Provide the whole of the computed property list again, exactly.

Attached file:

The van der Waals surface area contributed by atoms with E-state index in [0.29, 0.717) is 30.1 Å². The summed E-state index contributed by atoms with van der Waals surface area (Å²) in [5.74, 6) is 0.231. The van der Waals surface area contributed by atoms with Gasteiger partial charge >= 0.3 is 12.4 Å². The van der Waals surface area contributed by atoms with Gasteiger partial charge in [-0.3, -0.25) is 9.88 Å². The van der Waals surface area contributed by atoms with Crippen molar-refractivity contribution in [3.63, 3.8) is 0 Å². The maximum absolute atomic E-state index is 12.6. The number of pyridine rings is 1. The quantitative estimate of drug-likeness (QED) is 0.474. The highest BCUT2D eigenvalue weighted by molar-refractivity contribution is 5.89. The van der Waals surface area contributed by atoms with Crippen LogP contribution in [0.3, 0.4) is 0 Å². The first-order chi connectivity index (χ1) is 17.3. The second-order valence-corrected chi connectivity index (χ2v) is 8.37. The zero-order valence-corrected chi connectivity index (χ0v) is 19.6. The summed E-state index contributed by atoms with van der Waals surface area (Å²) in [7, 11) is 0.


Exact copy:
The van der Waals surface area contributed by atoms with E-state index in [0.29, 0.717) is 30.1 Å². The summed E-state index contributed by atoms with van der Waals surface area (Å²) in [5.74, 6) is 0.231. The van der Waals surface area contributed by atoms with Gasteiger partial charge >= 0.3 is 12.4 Å². The van der Waals surface area contributed by atoms with Gasteiger partial charge in [-0.3, -0.25) is 9.88 Å². The van der Waals surface area contributed by atoms with Crippen molar-refractivity contribution in [3.63, 3.8) is 0 Å². The maximum absolute atomic E-state index is 12.6. The number of pyridine rings is 1. The quantitative estimate of drug-likeness (QED) is 0.474. The highest BCUT2D eigenvalue weighted by molar-refractivity contribution is 5.89. The van der Waals surface area contributed by atoms with Crippen LogP contribution in [0.3, 0.4) is 0 Å². The first-order chi connectivity index (χ1) is 17.3. The second-order valence-corrected chi connectivity index (χ2v) is 8.37. The zero-order valence-corrected chi connectivity index (χ0v) is 19.6. The summed E-state index contributed by atoms with van der Waals surface area (Å²) in [7, 11) is 0.